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C. elegans Healthier Without Longevity Gene

Worms with the reproduction-related TCER-1 gene deleted could fight off infection for longer and survived better when exposed to heat and radiation.

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Legalized recreational marijuana a substitute for alcohol, but not tobacco

The recent wave of recreational cannabis legalization across the US could generate $22 billion in sales per year, but not everyone is happy about it. New research in the INFORMS journal Marketing Science shows the alcohol industry could be impacted when the substance is legalized.

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Staging β-amyloid pathology with amyloid positron emission tomography

This multicenter study used in vivo β-amyloid cerebrospinal fluid, a biomarker of Alzheimer disease, and positron emission tomography findings to track progression of Alzheimer disease over six years among study participants.

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The Disturbing Sound of a Human Voice

In the summer of 2017, the mountain lions, bobcats, and other residents of the Santa Cruz Mountains were treated to the dulcet tones of the ecologist Justin Suraci and his friends, reading poetry. Some of the animals became jittery. Others stopped eating. A few fled in fear. Suraci, who’s based at the University of California at Santa Cruz, wasn’t there to see their reactions. He and his colleagu

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Kayaker finds rare Roman glass and pottery off Kent coast

Archaeological discovery could have come from possible shipwreck near Ramsgate Objects from a possible Roman shipwreck have been found off the coast of Kent in one of the most unusual archaeological finds in living memory. The chance discoveries were made by a kayaker in the sea off Ramsgate. The tide was low enough and the water clear enough for him to reach down and pull out beautiful cobalt bl

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Excavation of Waterloo field hospital unearths limbs and musket balls

Waterloo Uncovered’s project shines fresh light on battle that led to Napoleon’s defeat The first ever excavation of the main allied field hospital at the Battle of Waterloo has uncovered sawn-off limbs and musket balls fired during a previously unrecorded fight on the steps of the farm where the Duke of Wellington’s medics worked. The surprise find by British and Dutch archeologists, digging alo

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1.5 million people have signed up to storm Area 51. What could go wrong?

Please don’t attempt to raid Nevada to ‘see them aliens’ as part of the internet’s joke du jour, the US air force will not be amused Urban legend has it that Area 51 is a weird place. Yet even if the conspiracy theories are true and the Nevada air force facility harbors extraterrestrial technology and/or life, it would still barely qualify as being weirder than the internet where, early this mont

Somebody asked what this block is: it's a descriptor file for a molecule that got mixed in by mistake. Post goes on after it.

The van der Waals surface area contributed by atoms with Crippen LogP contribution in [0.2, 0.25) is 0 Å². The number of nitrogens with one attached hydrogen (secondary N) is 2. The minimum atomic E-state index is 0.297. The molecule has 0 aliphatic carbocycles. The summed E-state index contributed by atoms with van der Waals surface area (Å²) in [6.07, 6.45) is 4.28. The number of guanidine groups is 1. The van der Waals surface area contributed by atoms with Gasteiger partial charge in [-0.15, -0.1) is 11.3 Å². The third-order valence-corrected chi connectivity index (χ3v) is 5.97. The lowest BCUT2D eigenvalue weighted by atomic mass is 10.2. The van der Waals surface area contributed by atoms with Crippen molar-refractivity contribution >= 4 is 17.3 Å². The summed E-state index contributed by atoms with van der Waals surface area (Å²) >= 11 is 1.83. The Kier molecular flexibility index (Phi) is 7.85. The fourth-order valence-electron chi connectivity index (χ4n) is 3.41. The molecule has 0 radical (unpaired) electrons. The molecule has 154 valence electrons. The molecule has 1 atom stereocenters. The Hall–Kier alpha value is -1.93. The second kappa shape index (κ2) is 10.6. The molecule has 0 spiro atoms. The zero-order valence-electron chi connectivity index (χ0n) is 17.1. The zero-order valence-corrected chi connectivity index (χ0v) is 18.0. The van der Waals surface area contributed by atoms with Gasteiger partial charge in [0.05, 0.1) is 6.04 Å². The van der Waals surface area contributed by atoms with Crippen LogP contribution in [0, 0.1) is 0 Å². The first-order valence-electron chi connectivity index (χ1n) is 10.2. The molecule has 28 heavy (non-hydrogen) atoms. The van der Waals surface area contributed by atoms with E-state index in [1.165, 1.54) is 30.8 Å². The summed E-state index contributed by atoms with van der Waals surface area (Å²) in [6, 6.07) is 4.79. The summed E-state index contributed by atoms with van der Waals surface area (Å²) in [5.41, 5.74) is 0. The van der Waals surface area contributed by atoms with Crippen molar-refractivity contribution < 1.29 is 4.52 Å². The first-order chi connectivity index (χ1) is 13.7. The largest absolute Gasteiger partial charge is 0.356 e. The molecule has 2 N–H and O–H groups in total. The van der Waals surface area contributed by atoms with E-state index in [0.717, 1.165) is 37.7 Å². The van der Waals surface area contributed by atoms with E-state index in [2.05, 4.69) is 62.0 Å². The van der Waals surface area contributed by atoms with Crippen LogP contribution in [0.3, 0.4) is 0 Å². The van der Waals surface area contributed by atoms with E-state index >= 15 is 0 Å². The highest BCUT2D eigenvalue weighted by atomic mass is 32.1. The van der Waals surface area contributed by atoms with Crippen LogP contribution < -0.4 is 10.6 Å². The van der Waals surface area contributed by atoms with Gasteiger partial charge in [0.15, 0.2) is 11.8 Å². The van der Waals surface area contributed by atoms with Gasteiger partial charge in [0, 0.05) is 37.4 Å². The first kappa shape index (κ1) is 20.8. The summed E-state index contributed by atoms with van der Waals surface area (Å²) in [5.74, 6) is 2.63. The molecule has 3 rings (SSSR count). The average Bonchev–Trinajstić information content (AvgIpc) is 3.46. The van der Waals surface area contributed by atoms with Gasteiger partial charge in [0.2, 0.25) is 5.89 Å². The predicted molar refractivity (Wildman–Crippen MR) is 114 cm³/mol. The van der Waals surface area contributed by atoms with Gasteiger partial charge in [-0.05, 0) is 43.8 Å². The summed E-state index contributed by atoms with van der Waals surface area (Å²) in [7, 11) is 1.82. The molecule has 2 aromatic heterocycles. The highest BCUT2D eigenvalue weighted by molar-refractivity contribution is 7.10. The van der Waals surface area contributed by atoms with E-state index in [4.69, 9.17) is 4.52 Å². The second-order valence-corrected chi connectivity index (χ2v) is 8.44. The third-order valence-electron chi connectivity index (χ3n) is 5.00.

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The Toybox 3D Printer Deluxe Bundle Lets Kids Print Their Own Toys

A functioning 3D printer is probably like a dream come true for most kids. It’s a way to make their imaginations materialize in solid, three-dimensional plastic at the touch of a button. The Toybox 3D printer was specially designed to be used by kids to make their own toys at home, and for a very limited time you can get a Toybox 3D Printer Deluxe Bundle with everything you need to get started ma

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Tiny Animals Trapped in Fossil Trees Help Reveal How Fauna Moved Onto Land

New ancient animals will likely be discovered in 310 million-year-old fossilized trees in Nova Scotia

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Why Microsoft’s BlueKeep Bug Hasn’t Wreaked Havoc—Yet

Microsoft's critical vulnerability remains unpatched in hundreds of thousands of computers, and it may already be exploited in secret.

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Scientists Debate the Origin of Cell Types in the First Animals

From one came many. Some 700 million years ago, a single cell gave rise to the first animal, a multicellular organism that would eventually spawn the incredible complexity and diversity seen in animals today. New research is now offering scientists a fresh perspective on what that cell looked like, and how multicellularity could have emerged from it — a transition that marks one of the most pivot

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The Impartial Justice

A decade ago, Justice John Paul Stevens—who passed away yesterday at 99—told me he was a “judicial conservative.” Stevens, who was then widely seen as the leader of the liberal opposition on the Supreme Court, resisted the suggestion that he had become more liberal in his then-32 years on the high court. He insisted that it was the Court itself that had changed, becoming far more conservative ove

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The 33 Best Remaining Amazon Prime Day Deals

Amazon's Prime Day 2019 is over, but there are still a few lingering deals we like on headphones, laptops, cameras, and more.

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Neighborhood environment and health

It is well understood that urban black males are at a disproportionately high risk of poor health outcomes. But little is known about how the neighborhood environments where these men live contribute to their health.

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Second sight study at Baylor College of Medicine